The Beggar Of Every Child, Right Room, By William John Watkins

1171 Words Nov 20th, 2016 5 Pages
Living in a luxurious house with understanding and patient parents is a dream of every child, right? William John Watkins in “The Beggar in the Living Room” draws a portrait of an orphan who was “lucky” to be adopted by an amazing family of Aunt Zsa-Zsa and Uncle Howard, who act like caring and supportive parents. Finally, the protagonist gets away from abusive step-father and gets into the family of well-educated, supportive people. However, behind various acts of attention, the story examines the complexity of relationships and problem of miscommunication which can force a person to abandon even luxurious home.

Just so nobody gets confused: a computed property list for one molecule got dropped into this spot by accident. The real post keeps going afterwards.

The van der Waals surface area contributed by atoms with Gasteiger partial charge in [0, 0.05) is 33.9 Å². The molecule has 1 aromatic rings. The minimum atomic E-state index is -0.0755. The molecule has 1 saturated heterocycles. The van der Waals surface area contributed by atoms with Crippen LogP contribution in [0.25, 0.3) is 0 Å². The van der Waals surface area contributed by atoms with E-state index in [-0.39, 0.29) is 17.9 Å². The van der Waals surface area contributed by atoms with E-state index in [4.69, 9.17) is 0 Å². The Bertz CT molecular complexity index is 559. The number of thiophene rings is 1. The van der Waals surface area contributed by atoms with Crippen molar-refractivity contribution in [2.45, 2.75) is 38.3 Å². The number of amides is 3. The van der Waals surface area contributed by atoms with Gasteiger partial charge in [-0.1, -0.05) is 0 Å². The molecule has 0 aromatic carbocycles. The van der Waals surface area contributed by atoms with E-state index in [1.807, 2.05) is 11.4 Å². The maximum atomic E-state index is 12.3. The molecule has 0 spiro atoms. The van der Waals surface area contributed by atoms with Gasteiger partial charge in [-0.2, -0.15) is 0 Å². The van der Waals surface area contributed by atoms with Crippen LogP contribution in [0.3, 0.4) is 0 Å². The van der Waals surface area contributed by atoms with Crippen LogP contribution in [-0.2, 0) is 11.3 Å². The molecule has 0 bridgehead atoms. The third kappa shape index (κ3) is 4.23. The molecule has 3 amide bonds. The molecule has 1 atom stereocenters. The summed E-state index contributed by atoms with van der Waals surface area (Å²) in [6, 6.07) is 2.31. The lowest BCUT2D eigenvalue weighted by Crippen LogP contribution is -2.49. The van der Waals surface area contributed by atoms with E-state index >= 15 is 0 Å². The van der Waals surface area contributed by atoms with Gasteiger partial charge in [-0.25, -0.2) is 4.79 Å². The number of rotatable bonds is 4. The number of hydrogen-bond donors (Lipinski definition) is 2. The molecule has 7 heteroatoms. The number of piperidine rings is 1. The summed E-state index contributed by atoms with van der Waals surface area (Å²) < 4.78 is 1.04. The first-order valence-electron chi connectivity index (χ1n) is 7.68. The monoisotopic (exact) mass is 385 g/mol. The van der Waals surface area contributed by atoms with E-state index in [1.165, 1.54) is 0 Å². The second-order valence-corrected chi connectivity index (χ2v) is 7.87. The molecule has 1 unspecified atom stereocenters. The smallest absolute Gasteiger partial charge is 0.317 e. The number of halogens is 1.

The problem of miscommunication is clear from the first sentence where a reader is exposed to tension between character’s ideas and actions. “I know there must be something wrong with me for what I did” (Watkins 1) says narrator and thus introduces us to the inner battle that protagonist is undergoing. The story is about a child who lost a mother and following a car accident lost abusive step-father, Lester, whose death was almost like a relief for the kid. After this event, a “blessing” comes to him, and he is adopted by an amazing family of Aunt Zsa-zsa and Uncle Howard. However, he is unable to enjoy “perfect life”, and calls himself an ungrateful little bastard, selfish, good for nothing. These adjectives were instilled in him by his step-father, Lester who abused his physically and destroyed child’s self-perception. “I was just a "crazy little son of a…

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